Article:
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The President Signs WRRDA 2014

Waterways supporters and stakeholders were in the audience watching as the President signed the WRRDA bill. (Official White House photo by Pete Souza)

Waterways supporters and stakeholders were in the audience watching as the President signed the WRRDA bill. (Official White House photo by Pete Souza)

Editor’s Note: These excerpts are from the White House Blog at www.whitehouse.gov, which gives a roundup of what the President does every day. On June 10, 2014, he signed the Water Resources Reform and Development Act (WRRDA).

It was a busy morning at the White House today, as President Obama signed two bills into law — the Water Resources Reform and Development Act (WRRDA), and the 65th Infantry Regiment Congressional Gold Medal.

In his remarks, the President first explained how the Water Resources Reform and Development Act will “put Americans to work modernizing our water infrastructure and restoring some of our most vital ecosystems.”

Although investing in infrastructure has historically garnered bipartisan support in Congress, the President noted that hasn’t been the case over the last few years. As such, he hoped that the passage of WRRDA would set a positive precedent for additional work on our nation’s transportation infrastructure – noting the urgent need for Congress to pass a bill to put Americans to work repairing our crumbling roads and bridges.

“I just want to be clear,” the President said. “If Congress fails to act, then federal funding for transportation projects runs out by the end of the summer,” which would put more than 100,000 active projects and nearly 700,000 jobs at risk.

Complete remarks, 11:08 A.M. EDT

The President: Hello, everybody. Good morning. (Applause.) Thank you. Thank you so much. Thank you. Thank you, everybody. Please, have a seat. Have a seat. Thank you.

Well, today I am proud to sign two bills into law. Love signing bills. (Applause.) One will support jobs strengthening our national infrastructure; the other honors military heroes from our history. Though they accomplish two very different things, these bills do what we want all our laws to do, and that’s serve the American people by honoring our past and building a stronger future.

Now, the first bill I’ll sign today is the Water Resources Reform and Development Act, also known as WRRDA, which will put Americans to work modernizing our water infrastructure and restoring some of our most vital ecosystems. During my State of the Union address, I asked Congress to pass this bill by the summer, and I congratulate this outstanding crew for getting it done. (Applause.)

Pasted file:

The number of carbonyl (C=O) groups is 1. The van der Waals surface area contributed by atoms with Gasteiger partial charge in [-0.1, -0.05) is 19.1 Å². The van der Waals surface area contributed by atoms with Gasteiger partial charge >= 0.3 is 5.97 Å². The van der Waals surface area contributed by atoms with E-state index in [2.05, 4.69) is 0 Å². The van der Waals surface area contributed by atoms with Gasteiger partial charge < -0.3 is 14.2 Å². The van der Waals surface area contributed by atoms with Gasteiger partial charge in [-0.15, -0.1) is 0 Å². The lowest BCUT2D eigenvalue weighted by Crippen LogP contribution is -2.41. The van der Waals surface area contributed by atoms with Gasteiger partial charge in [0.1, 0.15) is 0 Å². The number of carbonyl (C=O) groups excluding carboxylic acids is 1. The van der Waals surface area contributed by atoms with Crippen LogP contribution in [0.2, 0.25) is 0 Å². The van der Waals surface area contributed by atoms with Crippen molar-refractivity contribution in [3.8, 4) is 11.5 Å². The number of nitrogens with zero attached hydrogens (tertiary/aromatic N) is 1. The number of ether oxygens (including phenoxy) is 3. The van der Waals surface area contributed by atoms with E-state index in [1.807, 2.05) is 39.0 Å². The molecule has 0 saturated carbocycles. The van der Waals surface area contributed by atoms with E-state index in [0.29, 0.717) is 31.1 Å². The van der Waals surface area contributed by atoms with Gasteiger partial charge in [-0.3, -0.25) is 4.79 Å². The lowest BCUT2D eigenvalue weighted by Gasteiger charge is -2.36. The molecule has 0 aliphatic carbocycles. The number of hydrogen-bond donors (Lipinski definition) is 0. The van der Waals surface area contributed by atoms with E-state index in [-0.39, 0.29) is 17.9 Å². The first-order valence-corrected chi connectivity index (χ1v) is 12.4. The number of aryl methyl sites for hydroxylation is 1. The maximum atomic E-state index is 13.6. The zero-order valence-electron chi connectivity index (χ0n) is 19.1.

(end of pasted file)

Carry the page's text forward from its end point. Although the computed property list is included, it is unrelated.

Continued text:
You had bipartisan negotiators -- Senator Barbara Boxer, Senator Dave Vitter, Congressman Shuster and Congressman Rahall -- they set aside politics, they focused on what was important for the country and what was important for their communities, and as a consequence we have a piece of legislation that’s really going to make a good difference.

As more of the world’s cargo is transported on these massive ships, we’ve got to make sure that we’ve got bridges high enough and ports that are big enough to hold them and accommodate them so that our businesses can keep selling goods made in America to the rest of the world. Meanwhile, many of America’s businesses ship their goods across the country by river and by canal, so we’ve got to make sure that those waterways are in tip-top shape.

And this bill gives a green light to 34 water infrastructure projects across the country, including projects to deepen Boston Harbor and the Port of Savannah, and to restore the Everglades. And with Congress’s authorization, these projects can now move forward. So this bill will help towns and cities improve their commerce, but it’s also going to help them prepare for the effects of climate change – storms, floods, droughts, rising sea levels – creating more adaptability, more resilience in these communities.

Traditionally, investments in our infrastructure have received strong bipartisan support. This hasn’t always been true in the last few years. Right now, we should be putting a lot more Americans back to work rebuilding our infrastructure. We’ve got $2 trillion worth of deferred maintenance that we could be getting done right now, especially because contractors are coming in under budget and on time. And there are a lot of guys with hard hats sitting at home.

So we could really be doing even more. The fact that this bill received some bipartisan support I think hopefully sets a pattern for additional work that we can do on our transportation infrastructure. We need a transportation bill by the end of this summer in order to make sure that projects all across the country don’t get shut down. So we’re looking forward to seeing this same teamwork hard on that. (Applause.)

I just want to be clear: If Congress fails to act, then federal funding for transportation projects runs out by the end of the summer. That means more than 100,000 active projects, nearly 700,000 jobs would be at risk. Fortunately, we’ve got some leaders here who I think can work with us to make sure that doesn’t happen. And the good news – last point I want to make about infrastructure – world-class infrastructure is one of the reasons that America became a global superpower in the first place. And the good thing about infrastructure projects is they can’t be outsourced. American workers have to do the job right here in America.

And American companies – it has huge ripple effects. You need steel, you need concrete, you need engineers, you need architects; you’ve got folks who have PhDs, and you’ve got folks who’ve got high school diplomas who can all benefit from the kinds of infrastructure projects that we’ve put together. So this should be really a high priority.

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